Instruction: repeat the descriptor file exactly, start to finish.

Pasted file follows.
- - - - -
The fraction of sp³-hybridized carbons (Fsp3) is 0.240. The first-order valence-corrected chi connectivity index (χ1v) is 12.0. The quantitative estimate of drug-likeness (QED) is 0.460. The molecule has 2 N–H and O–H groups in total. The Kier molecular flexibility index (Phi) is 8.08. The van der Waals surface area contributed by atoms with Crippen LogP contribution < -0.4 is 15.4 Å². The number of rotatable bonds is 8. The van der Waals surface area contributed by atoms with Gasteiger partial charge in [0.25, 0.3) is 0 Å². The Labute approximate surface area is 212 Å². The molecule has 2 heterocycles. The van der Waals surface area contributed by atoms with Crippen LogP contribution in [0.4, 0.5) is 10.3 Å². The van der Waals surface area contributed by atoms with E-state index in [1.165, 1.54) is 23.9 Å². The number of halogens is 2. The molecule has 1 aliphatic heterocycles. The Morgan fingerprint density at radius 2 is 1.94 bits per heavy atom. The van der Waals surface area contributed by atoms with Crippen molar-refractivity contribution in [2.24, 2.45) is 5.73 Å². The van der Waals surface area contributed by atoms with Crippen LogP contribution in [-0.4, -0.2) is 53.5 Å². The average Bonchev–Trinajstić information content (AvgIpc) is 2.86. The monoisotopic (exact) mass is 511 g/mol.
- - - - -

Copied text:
The fraction of sp³-hybridized carbons (Fsp3) is 0.240. The first-order valence-corrected chi connectivity index (χ1v) is 12.0. The quantitative estimate of drug-likeness (QED) is 0.460. The molecule has 2 N–H and O–H groups in total. The Kier molecular flexibility index (Phi) is 8.08. The van der Waals surface area contributed by atoms with Crippen LogP contribution < -0.4 is 15.4 Å². The number of rotatable bonds is 8. The van der Waals surface area contributed by atoms with Gasteiger partial charge in [0.25, 0.3) is 0 Å². The Labute approximate surface area is 212 Å². The molecule has 2 heterocycles. The van der Waals surface area contributed by atoms with Crippen LogP contribution in [0.4, 0.5) is 10.3 Å². The van der Waals surface area contributed by atoms with E-state index in [1.165, 1.54) is 23.9 Å². The number of halogens is 2. The molecule has 1 aliphatic heterocycles. The Morgan fingerprint density at radius 2 is 1.94 bits per heavy atom. The van der Waals surface area contributed by atoms with Crippen molar-refractivity contribution in [2.24, 2.45) is 5.73 Å². The van der Waals surface area contributed by atoms with Crippen LogP contribution in [-0.4, -0.2) is 53.5 Å². The average Bonchev–Trinajstić information content (AvgIpc) is 2.86. The monoisotopic (exact) mass is 511 g/mol.